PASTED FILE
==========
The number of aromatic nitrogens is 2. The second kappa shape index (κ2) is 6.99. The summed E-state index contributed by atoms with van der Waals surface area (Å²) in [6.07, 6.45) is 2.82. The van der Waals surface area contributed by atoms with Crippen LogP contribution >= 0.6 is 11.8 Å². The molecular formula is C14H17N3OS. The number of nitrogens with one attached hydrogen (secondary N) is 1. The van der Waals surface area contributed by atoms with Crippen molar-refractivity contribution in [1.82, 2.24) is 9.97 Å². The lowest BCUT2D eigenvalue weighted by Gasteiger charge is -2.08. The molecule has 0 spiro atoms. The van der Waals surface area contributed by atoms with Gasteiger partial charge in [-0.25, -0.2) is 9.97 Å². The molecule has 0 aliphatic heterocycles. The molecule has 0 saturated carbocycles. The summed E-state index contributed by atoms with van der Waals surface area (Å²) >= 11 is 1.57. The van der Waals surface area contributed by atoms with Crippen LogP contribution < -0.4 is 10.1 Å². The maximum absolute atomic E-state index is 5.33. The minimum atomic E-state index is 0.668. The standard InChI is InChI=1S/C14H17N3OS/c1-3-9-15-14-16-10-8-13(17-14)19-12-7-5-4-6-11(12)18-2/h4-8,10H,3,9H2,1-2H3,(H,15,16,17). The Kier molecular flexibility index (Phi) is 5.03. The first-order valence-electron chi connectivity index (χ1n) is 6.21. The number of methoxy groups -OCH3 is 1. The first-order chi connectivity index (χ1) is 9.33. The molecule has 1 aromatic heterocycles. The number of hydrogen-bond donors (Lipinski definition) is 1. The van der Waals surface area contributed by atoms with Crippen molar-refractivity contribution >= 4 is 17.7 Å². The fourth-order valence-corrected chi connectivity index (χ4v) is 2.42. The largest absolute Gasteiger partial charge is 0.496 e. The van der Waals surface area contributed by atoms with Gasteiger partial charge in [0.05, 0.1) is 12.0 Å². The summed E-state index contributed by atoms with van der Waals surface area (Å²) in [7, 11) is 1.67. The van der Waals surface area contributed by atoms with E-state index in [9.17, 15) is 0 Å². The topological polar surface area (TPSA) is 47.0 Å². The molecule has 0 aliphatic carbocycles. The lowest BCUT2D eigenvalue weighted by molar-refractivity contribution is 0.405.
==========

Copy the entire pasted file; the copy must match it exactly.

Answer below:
The number of aromatic nitrogens is 2. The second kappa shape index (κ2) is 6.99. The summed E-state index contributed by atoms with van der Waals surface area (Å²) in [6.07, 6.45) is 2.82. The van der Waals surface area contributed by atoms with Crippen LogP contribution >= 0.6 is 11.8 Å². The molecular formula is C14H17N3OS. The number of nitrogens with one attached hydrogen (secondary N) is 1. The van der Waals surface area contributed by atoms with Crippen molar-refractivity contribution in [1.82, 2.24) is 9.97 Å². The lowest BCUT2D eigenvalue weighted by Gasteiger charge is -2.08. The molecule has 0 spiro atoms. The van der Waals surface area contributed by atoms with Gasteiger partial charge in [-0.25, -0.2) is 9.97 Å². The molecule has 0 aliphatic heterocycles. The molecule has 0 saturated carbocycles. The summed E-state index contributed by atoms with van der Waals surface area (Å²) >= 11 is 1.57. The van der Waals surface area contributed by atoms with Crippen LogP contribution < -0.4 is 10.1 Å². The maximum absolute atomic E-state index is 5.33. The minimum atomic E-state index is 0.668. The standard InChI is InChI=1S/C14H17N3OS/c1-3-9-15-14-16-10-8-13(17-14)19-12-7-5-4-6-11(12)18-2/h4-8,10H,3,9H2,1-2H3,(H,15,16,17). The Kier molecular flexibility index (Phi) is 5.03. The first-order valence-electron chi connectivity index (χ1n) is 6.21. The number of methoxy groups -OCH3 is 1. The first-order chi connectivity index (χ1) is 9.33. The molecule has 1 aromatic heterocycles. The number of hydrogen-bond donors (Lipinski definition) is 1. The van der Waals surface area contributed by atoms with Crippen molar-refractivity contribution >= 4 is 17.7 Å². The fourth-order valence-corrected chi connectivity index (χ4v) is 2.42. The largest absolute Gasteiger partial charge is 0.496 e. The van der Waals surface area contributed by atoms with Gasteiger partial charge in [0.05, 0.1) is 12.0 Å². The summed E-state index contributed by atoms with van der Waals surface area (Å²) in [7, 11) is 1.67. The van der Waals surface area contributed by atoms with E-state index in [9.17, 15) is 0 Å². The topological polar surface area (TPSA) is 47.0 Å². The molecule has 0 aliphatic carbocycles. The lowest BCUT2D eigenvalue weighted by molar-refractivity contribution is 0.405.